Engineers are often tasked with addressing the world’s most pressing issues, and the past year has been no different. COVID-19 brought the world’s attention to biomedical advancements, and biomedical engineers and scientists created amazing things ranging from COVID vaccines to organs on chips to 3D-printed cells. In Volume 5 Issue 2, Viterbi Conversations in Ethics brings you a special biomedical engineering issue to examine innovations and controversies at the forefront of the industry and explore their ethical implications.
We begin with an examination of an emerging technology: artificial wombs. Author Timothy Wang explains how artificial wombs, currently being tested on lambs, can be used to incubate premature babies and to save lives in cases that would otherwise be considered terminal.
Lindsey Marks offers an introduction to biohacking, a practice which allows amateur DIY-ers to perform low-cost biological experiments, allowing for community research on pressing medical issues but also providing experimenters the means to perform questionable experiments on themselves.
In her paper, Sabrina Sy digs into the emerging neural implant industry. In recent years, researchers have worked to create implants that would allow for artificial stimulation of the brain, which may help treat mental illness as well as motor conditions including tremors and Parkinson’s disease.
Biomedical engineering seeks to improve the lives of humans, but many other species are involved in the process through animal testing. Isabelle Lau considers the intrinsic rights of animals and when we can justify violating those rights in pursuit of life-saving medical breakthroughs.
And finally, Connor Powers investigates CRISPR-Cas9 technology under a series of ethical lenses, delving into its promise of eradicating genetic disorders as well as its potential of increasing the wealth gap and threatening the profits of pharmaceutical companies.
We are delighted to present these student papers and hope that, through them, you will be immersed in the world of biomedical engineering and inspired to continue to examine the ethical implications of engineering developments as you encounter them.
Teagan Ampe and Isabel Brieler, VCE Co-Editors-in-Chief
A human fetus developing outside of a uterus may seem like science fiction at first, but artificial wombs are quickly becoming a reality. They’ve already been tested successfully on lambs, and some researchers predict they’ll be ready for human use in less than a decade. Despite criticism from opponents who see artificial wombs as “unnatural” or believe they will be harnessed to create genetically modified “designer babies,” this paper argues that the technology, once proven safe, is wholly ethical – and in certain cases, it may even be unethical not to use it.
Biohacking is a Do-It-Yourself movement that encourages experimenting with biotechnology tools to find ways to improve one’s health and enhance one’s natural capabilities, and many in the movement advocate for the democratization of scientific tools so that everyone can participate in such scientific discovery. However, some biohackers take their experimentation to the extreme, and not all of them seem to understand the responsibility and risks associated with the scientific methods they employ. As a result, tension between the biohacking community and the professional science community has grown as biohacking continues to increase in popularity. Though the biohacking movement makes salient points about the way ethical precautions and regulation slow innovation, this paper explores the need for codes of ethics governing the pursuit of scientific discovery and how biohackers and traditional, trained scientists can reach common ground.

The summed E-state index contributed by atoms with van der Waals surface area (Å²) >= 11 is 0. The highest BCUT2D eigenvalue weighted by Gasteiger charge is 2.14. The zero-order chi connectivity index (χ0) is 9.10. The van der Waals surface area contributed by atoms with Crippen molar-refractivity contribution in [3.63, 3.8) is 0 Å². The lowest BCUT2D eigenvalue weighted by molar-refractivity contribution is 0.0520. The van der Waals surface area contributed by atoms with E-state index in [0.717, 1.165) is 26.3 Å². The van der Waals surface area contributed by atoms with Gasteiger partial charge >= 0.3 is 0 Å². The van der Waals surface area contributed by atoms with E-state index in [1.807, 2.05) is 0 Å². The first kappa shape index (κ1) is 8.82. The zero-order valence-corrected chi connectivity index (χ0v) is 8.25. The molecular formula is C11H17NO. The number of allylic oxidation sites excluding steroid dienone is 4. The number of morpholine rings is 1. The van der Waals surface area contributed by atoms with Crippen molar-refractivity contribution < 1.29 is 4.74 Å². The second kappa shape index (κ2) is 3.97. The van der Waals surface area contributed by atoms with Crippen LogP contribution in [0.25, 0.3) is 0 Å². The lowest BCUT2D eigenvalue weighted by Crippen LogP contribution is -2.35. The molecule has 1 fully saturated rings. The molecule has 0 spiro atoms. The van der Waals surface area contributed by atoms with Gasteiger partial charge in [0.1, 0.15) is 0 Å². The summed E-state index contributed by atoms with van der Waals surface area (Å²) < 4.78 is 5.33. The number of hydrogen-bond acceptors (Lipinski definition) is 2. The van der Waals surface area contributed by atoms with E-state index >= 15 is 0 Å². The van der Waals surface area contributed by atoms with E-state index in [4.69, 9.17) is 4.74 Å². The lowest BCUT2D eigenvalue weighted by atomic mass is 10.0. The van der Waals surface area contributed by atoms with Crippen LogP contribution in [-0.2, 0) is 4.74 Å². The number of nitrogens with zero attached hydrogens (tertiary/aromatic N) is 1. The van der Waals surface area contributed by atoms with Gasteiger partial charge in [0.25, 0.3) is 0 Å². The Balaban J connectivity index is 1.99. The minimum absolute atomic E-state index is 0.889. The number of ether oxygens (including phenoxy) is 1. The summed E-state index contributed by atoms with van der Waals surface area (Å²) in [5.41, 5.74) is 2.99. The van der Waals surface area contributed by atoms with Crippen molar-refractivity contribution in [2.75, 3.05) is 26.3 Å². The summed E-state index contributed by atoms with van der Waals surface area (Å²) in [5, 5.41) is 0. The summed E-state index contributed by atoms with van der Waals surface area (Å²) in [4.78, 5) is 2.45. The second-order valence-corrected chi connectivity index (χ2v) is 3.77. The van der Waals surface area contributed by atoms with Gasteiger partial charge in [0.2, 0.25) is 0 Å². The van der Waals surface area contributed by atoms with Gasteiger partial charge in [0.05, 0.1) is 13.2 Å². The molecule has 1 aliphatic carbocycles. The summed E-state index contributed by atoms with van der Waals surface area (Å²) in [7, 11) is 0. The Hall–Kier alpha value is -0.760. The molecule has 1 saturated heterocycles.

Neural engineering is an emerging interdisciplinary field that utilizes engineering techniques to discover the function and manipulate the behavior of the human brain. Current research in neural engineering focuses on the development of treatments for neurological disorders that deplete the health of the nervous system and explores how the nervous system operates in both health and disease. Neural engineering has huge potential to relieve suffering in those who have lost functionality in their nervous systems, but the further development of this technology raises a number of ethical questions about identity, privacy, responsibility, and justice. These questions must be thoroughly addressed in order to guarantee the most responsible future development and use of neural engineering technologies.
The morality of animal testing has been widely debated since its origins in Ancient Greece. Testing on animals allows the evaluation of new drugs and procedures without harming humans but raises the question of whether animals should be forcefully used for human gain. This paper recommends that animal testing only be used for approved medical research necessary for human survival and when all other animal-free methods are inadequate. If researchers need to use animal testing, they must scrupulously follow guidelines to minimize animal pain and suffering.
Thirty-two million Americans currently have health conditions linked to genetic defects, nearly all of which can be corrected by genetic editing with CRISPR-Cas9 technology. Opponents of gene editing abound, from those who point to their potential role in increasing the privilege gap between the rich and poor, to people who object morally to the idea of humans meddling with their own DNA, to pharmaceutical companies whose profits would be threatened by a reduced need for medication. However, after analysis of the ethicality of genetic editing technology with the frameworks of common good, utilitarianism, and fairness, it is evident that the eventual species-scale benefits that will be brought about by the technology outweigh its risks and flaws.